Macon-Bibb County commissioners voted 8-0 Tuesday night to ask the local legislative delegation for something they’ve already been told they won’t get.
The resolution asks the Macon-Bibb legislative delegation to reduce the budget cut mandated in the consolidation charter from 20 percent to 10 percent. It passed with no opposition. Commissioner Virgil Watkins was absent.
But Tuesday morning commissioners received a letter from state Rep. Bubber Epps, a Dry Branch Republican who is chairman of the Macon-Bibb delegation, saying the delegation won’t act on the request because commissioners can get around the budget cut themselves with a 6-3 vote.
Epps quoted the city-county charter, which says commissioners can exceed the budget limit by up to 25 percent if there are public safety needs or “extreme economic circumstances.”
The budget reduction is to be spread over four years, with no cut required in this first year. But this year’s budget is already below the previous combined city-county government budget, due largely to the removal of half the former city property tax. The other half is to come off next year, further reducing the budget.
Tuesday night, Commissioner Al Tillman said passing the resolution anyway was an important gesture.
“I think the public should know that the delegation mandated these cuts, and they should be the ones to take the heat,” he said. Former state Sen. Cecil Staton, R-Macon, at whose behest the budget cut was included in the charter, should be asked to come and explain its justification to commissioners, Tillman said.
Epps’ letter rejected a second budget-related request, but he said a third likely will be approved in the upcoming legislative session.
Authorization for a property tax referendum, sought by Mayor Robert Reichert, is “not the appropriate path to take,” Epps wrote. Such a referendum would have asked whether another 1 mill of property tax should be imposed to fund arts, medical care, economic development and paratransit service. Those were all controversial items in the budget debate in June.
“In our opinion, to allow dedicated funding sources for selective areas was not the choice of the citizens of Macon-Bibb County in the consolidation of the two governments,” Epps wrote.
Reichert, however, spun it differently during the morning committee meeting: “Basically my reading of this is that they think it’s our decision to make, whether to impose that mill or not,” he said.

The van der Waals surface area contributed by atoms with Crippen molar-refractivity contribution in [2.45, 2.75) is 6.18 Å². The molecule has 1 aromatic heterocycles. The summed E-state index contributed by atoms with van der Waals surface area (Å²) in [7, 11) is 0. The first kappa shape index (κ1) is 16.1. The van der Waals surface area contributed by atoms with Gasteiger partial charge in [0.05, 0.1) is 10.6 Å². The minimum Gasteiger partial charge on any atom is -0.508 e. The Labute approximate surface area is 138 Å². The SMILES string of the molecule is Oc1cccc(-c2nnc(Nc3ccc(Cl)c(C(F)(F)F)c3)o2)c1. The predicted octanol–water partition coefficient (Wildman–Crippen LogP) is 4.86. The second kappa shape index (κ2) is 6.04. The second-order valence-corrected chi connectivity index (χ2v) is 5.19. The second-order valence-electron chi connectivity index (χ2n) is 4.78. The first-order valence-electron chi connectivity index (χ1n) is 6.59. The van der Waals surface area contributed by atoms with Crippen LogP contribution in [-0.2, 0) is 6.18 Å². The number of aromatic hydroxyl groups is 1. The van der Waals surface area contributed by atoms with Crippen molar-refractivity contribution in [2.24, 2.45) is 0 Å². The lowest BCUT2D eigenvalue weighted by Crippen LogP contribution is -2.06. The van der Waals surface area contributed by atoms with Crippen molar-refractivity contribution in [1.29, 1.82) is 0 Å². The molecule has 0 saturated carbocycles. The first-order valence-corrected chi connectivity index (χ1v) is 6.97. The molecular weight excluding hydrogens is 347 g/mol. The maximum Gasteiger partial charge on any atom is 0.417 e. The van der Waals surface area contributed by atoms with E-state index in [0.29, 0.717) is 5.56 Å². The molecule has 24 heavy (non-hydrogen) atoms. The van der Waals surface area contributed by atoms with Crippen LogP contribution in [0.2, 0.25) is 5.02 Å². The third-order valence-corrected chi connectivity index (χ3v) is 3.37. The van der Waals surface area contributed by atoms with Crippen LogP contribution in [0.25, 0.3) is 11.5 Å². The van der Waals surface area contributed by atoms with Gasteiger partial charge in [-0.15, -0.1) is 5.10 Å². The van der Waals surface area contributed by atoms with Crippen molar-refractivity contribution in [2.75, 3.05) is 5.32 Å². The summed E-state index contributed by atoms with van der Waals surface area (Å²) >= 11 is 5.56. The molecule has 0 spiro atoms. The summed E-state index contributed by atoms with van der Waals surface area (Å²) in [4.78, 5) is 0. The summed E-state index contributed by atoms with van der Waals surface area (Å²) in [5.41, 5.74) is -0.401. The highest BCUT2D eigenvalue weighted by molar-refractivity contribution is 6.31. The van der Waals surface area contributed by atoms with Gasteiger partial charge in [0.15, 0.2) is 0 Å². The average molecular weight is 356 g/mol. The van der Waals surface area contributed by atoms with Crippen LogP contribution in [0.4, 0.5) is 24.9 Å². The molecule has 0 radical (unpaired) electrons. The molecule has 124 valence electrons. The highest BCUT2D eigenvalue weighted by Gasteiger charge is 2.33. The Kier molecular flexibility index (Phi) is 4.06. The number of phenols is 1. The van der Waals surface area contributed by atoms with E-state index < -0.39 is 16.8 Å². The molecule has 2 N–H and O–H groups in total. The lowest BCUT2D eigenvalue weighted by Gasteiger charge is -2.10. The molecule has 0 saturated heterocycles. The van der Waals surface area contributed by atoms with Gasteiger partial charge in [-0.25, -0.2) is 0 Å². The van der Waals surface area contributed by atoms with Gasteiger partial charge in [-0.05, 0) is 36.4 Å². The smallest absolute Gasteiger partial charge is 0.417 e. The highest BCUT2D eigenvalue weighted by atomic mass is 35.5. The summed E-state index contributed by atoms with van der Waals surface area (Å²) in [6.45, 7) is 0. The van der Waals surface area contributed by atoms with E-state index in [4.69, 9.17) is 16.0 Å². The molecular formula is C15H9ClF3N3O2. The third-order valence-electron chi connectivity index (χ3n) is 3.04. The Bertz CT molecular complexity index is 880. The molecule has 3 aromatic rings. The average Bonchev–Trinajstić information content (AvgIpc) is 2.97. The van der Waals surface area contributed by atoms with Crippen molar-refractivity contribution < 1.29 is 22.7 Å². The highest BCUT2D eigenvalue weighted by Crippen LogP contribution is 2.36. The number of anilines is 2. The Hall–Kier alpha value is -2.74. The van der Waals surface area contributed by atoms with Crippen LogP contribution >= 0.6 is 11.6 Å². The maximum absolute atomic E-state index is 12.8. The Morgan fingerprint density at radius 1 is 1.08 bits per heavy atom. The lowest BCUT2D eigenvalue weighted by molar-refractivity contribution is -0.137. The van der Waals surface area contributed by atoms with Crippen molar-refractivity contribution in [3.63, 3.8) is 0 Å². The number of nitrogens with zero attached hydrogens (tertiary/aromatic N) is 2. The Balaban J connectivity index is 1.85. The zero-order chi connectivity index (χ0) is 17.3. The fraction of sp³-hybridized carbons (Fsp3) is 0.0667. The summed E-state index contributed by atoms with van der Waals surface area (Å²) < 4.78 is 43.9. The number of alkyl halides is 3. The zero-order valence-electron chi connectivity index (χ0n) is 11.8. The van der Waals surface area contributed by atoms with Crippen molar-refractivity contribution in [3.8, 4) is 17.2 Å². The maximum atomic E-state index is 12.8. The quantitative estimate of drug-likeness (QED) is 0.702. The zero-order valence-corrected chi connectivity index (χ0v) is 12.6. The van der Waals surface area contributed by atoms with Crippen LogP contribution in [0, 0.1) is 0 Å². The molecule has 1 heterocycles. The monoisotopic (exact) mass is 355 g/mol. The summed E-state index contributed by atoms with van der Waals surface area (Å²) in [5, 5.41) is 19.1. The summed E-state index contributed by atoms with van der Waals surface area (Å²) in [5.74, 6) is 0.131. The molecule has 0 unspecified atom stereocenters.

Separately, legislators did unanimously endorse setting last year’s larger budget as the baseline for cuts, instead of this year’s budget, Epps said. That will give commissioners about $5.4 million more to work with, according to documents.
Commissioners voted 8-0 to buy 1,300 more garbage carts and 199 recycling bins from Toter Inc. of Statesville, North Carolina, for $84,989.89. They will only go to residents inside the former city limits, whose trash is collected by Macon-Bibb Solid Waste employees. Residents outside the former city limits are served by Advanced Disposal, a private firm.
The purchase should cover all current requests for new carts and bins, Solid Waste Director Kevin Barkley said.
Commissioners voted 8-0 to approve a $100,000 grant application to the Georgia Recreational Trails Program. If received, the grant would be used to build part of a trail connecting Amerson River Park with the Ocmulgee Heritage Trail.
Commissioners voted 8-0 to endorse the Macon Arts Alliance’s search for funding of a new “arts village” in east Macon. It would provide space for artists to live, display and sell their work.
It would start with the renovation of a small existing auditorium in the area, between Coliseum Drive and the Ocmulgee National Monument, Jan Beeland, the arts alliance’s executive director, has told commissioners. The Mill Hill East Macon Arts Village would be just northeast of Clinton Street, which is to be reworked as a new Ocmulgee National Monument entrance.
The alliance is seeking $100,000 to $200,000 from the National Endowment for the Arts. If received, it would require an equal local match, Beeland said.
Macon-Bibb employees will have to work Christmas Eve this year, which falls on Wednesday but instead will get Friday off, giving them a four-day weekend. Commissioners approved the holiday schedule change 8-0.
Information from Telegraph archives was used in this report.